The next step
Marlies visits Aamaghar every year:
“Aamaghar Pathshala is more than just a school. It is also a development centre that strengthens family ties and mobilises the entire community. The parents are becoming more involved as the school’s reputation grows. They want to find out how and why their children are changing, have more confidence in themselves and enjoy a hot meal, often free, every day. The school shows the parents what they can do for and with their children at home and teaches them about parenting and personal hygiene, such as the importance of brushing teeth.
“What the school has achieved so far can be illustrated by one mother’s story. Anju, who lived beyond the school bus’s reach, offered to bring her children herself, to stay at the school and help out during the day and then take the children home again. She proved such a natural talent that she is now part of the school team and earns a small wage for her work.
“In this area, women move in with their husband’s parents when they get married. Puja’s mother was no exception, but when her husband died his family turned her and her young daughter out onto the street. They had no alternative but to go back to her family. Her father asked the school to help her and she was offered sewing lessons. She grasped the opportunity with both hands and changed from a pitiful wretch into a self-aware, sparkling woman. She learned both how to sew and how to design patterns (including the necessary mathematics). The orders she receives for sewing now provide her and her daughter with a livelihood.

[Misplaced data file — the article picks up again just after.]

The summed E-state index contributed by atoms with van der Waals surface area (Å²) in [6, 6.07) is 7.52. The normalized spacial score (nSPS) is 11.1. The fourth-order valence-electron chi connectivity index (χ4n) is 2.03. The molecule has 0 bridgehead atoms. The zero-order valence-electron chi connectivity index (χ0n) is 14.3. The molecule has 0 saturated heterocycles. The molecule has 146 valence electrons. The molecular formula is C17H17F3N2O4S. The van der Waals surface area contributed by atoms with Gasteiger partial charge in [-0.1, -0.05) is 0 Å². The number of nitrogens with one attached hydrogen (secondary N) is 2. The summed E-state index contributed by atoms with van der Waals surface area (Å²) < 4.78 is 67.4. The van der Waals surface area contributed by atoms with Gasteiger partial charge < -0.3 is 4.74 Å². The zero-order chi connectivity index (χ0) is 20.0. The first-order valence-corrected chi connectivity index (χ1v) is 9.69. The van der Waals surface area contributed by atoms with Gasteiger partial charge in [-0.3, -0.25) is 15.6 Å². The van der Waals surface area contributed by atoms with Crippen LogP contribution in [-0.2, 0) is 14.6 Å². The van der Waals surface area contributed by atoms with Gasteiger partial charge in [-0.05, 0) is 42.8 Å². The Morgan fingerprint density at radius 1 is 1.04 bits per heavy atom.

“More mothers have now taken sewing lessons. This year they even made school uniforms for the children at Aamaghar. The school is also in talks with the Women Empowerment Association to see how this success can be rolled out further.
“Anouk, a 10-year-old schoolgirl from the Netherlands, was so impressed with this mother’s story that she raised about €90 so that the woman could buy her own overlock machine, which saved her a lot of bus journeys to and from Pokhara.
“The school knows which women are living in the greatest poverty. A goat, a couple of chickens and a bag of vegetable seeds make a world of difference for them. A goat provides milk and the offspring can be sold to add to the family’s income. And a couple of eggs from the chickens and some vegetables are a valuable addition to the daily menu. The project is a great success and the first goats have already been sold.”